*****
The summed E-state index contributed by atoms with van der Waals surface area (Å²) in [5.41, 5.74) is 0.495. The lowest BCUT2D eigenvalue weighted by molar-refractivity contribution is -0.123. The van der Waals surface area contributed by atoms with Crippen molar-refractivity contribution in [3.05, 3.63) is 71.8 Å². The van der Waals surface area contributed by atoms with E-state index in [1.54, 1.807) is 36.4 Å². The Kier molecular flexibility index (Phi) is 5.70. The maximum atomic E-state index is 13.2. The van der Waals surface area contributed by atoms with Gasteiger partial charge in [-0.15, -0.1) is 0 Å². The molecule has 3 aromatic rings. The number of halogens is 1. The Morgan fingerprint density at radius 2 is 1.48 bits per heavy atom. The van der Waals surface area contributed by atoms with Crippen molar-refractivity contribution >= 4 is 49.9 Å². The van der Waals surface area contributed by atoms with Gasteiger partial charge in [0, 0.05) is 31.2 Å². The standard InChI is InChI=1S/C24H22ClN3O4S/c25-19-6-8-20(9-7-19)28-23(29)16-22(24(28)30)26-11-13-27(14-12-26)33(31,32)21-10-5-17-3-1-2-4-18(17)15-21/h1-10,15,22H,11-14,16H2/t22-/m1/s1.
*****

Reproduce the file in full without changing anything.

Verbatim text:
The summed E-state index contributed by atoms with van der Waals surface area (Å²) in [5.41, 5.74) is 0.495. The lowest BCUT2D eigenvalue weighted by molar-refractivity contribution is -0.123. The van der Waals surface area contributed by atoms with Crippen molar-refractivity contribution in [3.05, 3.63) is 71.8 Å². The van der Waals surface area contributed by atoms with E-state index in [1.54, 1.807) is 36.4 Å². The Kier molecular flexibility index (Phi) is 5.70. The maximum atomic E-state index is 13.2. The van der Waals surface area contributed by atoms with Gasteiger partial charge in [-0.15, -0.1) is 0 Å². The molecule has 3 aromatic rings. The number of halogens is 1. The Morgan fingerprint density at radius 2 is 1.48 bits per heavy atom. The van der Waals surface area contributed by atoms with Crippen molar-refractivity contribution >= 4 is 49.9 Å². The van der Waals surface area contributed by atoms with Gasteiger partial charge in [0, 0.05) is 31.2 Å². The standard InChI is InChI=1S/C24H22ClN3O4S/c25-19-6-8-20(9-7-19)28-23(29)16-22(24(28)30)26-11-13-27(14-12-26)33(31,32)21-10-5-17-3-1-2-4-18(17)15-21/h1-10,15,22H,11-14,16H2/t22-/m1/s1.